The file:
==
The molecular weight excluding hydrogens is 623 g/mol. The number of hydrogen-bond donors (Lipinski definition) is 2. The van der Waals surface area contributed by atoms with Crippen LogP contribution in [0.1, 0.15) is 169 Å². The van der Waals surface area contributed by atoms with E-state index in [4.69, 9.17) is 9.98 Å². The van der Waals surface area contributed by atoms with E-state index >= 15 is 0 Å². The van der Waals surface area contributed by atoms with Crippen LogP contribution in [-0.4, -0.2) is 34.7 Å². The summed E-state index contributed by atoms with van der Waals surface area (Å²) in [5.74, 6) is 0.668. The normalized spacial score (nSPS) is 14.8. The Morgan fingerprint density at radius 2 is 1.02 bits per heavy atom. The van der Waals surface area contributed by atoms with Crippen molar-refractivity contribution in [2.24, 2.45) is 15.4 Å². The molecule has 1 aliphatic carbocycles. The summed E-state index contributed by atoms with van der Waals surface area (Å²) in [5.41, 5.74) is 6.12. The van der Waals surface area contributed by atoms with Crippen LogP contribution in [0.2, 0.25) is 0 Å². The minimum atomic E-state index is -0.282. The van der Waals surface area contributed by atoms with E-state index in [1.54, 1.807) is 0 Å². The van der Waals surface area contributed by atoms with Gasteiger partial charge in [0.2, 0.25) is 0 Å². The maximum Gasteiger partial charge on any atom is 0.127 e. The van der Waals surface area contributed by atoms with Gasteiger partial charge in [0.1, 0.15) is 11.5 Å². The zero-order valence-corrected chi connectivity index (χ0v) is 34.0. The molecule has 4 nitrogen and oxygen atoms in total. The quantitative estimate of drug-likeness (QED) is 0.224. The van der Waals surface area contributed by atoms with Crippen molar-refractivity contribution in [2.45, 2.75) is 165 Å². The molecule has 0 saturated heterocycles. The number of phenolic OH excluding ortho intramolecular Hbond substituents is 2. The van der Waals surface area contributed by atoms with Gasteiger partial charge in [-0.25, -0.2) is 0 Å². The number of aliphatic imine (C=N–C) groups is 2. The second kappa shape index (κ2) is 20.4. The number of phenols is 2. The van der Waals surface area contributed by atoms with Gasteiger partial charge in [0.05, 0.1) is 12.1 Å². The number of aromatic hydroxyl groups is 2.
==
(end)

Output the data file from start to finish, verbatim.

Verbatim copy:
The molecular weight excluding hydrogens is 623 g/mol. The number of hydrogen-bond donors (Lipinski definition) is 2. The van der Waals surface area contributed by atoms with Crippen LogP contribution in [0.1, 0.15) is 169 Å². The van der Waals surface area contributed by atoms with E-state index in [4.69, 9.17) is 9.98 Å². The van der Waals surface area contributed by atoms with E-state index >= 15 is 0 Å². The van der Waals surface area contributed by atoms with Crippen LogP contribution in [-0.4, -0.2) is 34.7 Å². The summed E-state index contributed by atoms with van der Waals surface area (Å²) in [5.74, 6) is 0.668. The normalized spacial score (nSPS) is 14.8. The Morgan fingerprint density at radius 2 is 1.02 bits per heavy atom. The van der Waals surface area contributed by atoms with Crippen molar-refractivity contribution in [2.24, 2.45) is 15.4 Å². The molecule has 1 aliphatic carbocycles. The summed E-state index contributed by atoms with van der Waals surface area (Å²) in [5.41, 5.74) is 6.12. The van der Waals surface area contributed by atoms with Crippen LogP contribution in [0.2, 0.25) is 0 Å². The minimum atomic E-state index is -0.282. The van der Waals surface area contributed by atoms with E-state index in [1.54, 1.807) is 0 Å². The van der Waals surface area contributed by atoms with Gasteiger partial charge in [0.2, 0.25) is 0 Å². The maximum Gasteiger partial charge on any atom is 0.127 e. The van der Waals surface area contributed by atoms with Gasteiger partial charge in [0.1, 0.15) is 11.5 Å². The zero-order valence-corrected chi connectivity index (χ0v) is 34.0. The molecule has 4 nitrogen and oxygen atoms in total. The quantitative estimate of drug-likeness (QED) is 0.224. The van der Waals surface area contributed by atoms with Crippen molar-refractivity contribution in [2.45, 2.75) is 165 Å². The molecule has 0 saturated heterocycles. The number of phenolic OH excluding ortho intramolecular Hbond substituents is 2. The van der Waals surface area contributed by atoms with Gasteiger partial charge in [-0.25, -0.2) is 0 Å². The number of aliphatic imine (C=N–C) groups is 2. The second kappa shape index (κ2) is 20.4. The number of phenols is 2. The van der Waals surface area contributed by atoms with Gasteiger partial charge in [0.05, 0.1) is 12.1 Å². The number of aromatic hydroxyl groups is 2.